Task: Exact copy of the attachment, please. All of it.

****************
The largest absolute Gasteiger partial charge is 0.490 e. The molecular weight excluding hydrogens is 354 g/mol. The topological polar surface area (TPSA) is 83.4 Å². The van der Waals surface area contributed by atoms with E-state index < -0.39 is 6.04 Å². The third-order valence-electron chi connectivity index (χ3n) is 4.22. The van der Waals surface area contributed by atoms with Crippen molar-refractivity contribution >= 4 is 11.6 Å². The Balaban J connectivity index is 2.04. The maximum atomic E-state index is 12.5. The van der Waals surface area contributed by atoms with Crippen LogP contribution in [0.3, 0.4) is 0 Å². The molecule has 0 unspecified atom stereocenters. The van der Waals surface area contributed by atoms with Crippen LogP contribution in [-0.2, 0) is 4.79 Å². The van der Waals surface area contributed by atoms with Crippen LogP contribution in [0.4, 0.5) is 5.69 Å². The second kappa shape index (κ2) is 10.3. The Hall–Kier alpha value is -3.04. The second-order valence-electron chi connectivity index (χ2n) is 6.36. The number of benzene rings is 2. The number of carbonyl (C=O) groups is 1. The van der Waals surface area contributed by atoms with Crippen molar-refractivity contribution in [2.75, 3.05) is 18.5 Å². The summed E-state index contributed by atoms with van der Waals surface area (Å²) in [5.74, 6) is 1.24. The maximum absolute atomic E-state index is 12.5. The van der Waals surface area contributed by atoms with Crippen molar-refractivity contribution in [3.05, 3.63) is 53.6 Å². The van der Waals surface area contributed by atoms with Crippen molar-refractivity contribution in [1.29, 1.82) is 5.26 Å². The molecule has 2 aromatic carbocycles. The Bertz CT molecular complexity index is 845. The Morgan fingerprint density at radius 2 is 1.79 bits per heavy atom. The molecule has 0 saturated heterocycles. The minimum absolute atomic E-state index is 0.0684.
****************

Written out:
The largest absolute Gasteiger partial charge is 0.490 e. The molecular weight excluding hydrogens is 354 g/mol. The topological polar surface area (TPSA) is 83.4 Å². The van der Waals surface area contributed by atoms with E-state index < -0.39 is 6.04 Å². The third-order valence-electron chi connectivity index (χ3n) is 4.22. The van der Waals surface area contributed by atoms with Crippen molar-refractivity contribution >= 4 is 11.6 Å². The Balaban J connectivity index is 2.04. The maximum atomic E-state index is 12.5. The van der Waals surface area contributed by atoms with Crippen LogP contribution in [0.3, 0.4) is 0 Å². The molecule has 0 unspecified atom stereocenters. The van der Waals surface area contributed by atoms with Crippen LogP contribution in [-0.2, 0) is 4.79 Å². The van der Waals surface area contributed by atoms with Crippen LogP contribution in [0.4, 0.5) is 5.69 Å². The second kappa shape index (κ2) is 10.3. The Hall–Kier alpha value is -3.04. The second-order valence-electron chi connectivity index (χ2n) is 6.36. The number of benzene rings is 2. The number of carbonyl (C=O) groups is 1. The van der Waals surface area contributed by atoms with Crippen molar-refractivity contribution in [2.75, 3.05) is 18.5 Å². The summed E-state index contributed by atoms with van der Waals surface area (Å²) in [5.74, 6) is 1.24. The maximum absolute atomic E-state index is 12.5. The van der Waals surface area contributed by atoms with Crippen molar-refractivity contribution in [3.05, 3.63) is 53.6 Å². The van der Waals surface area contributed by atoms with Crippen molar-refractivity contribution in [1.29, 1.82) is 5.26 Å². The molecule has 2 aromatic carbocycles. The Bertz CT molecular complexity index is 845. The Morgan fingerprint density at radius 2 is 1.79 bits per heavy atom. The molecule has 0 saturated heterocycles. The minimum absolute atomic E-state index is 0.0684.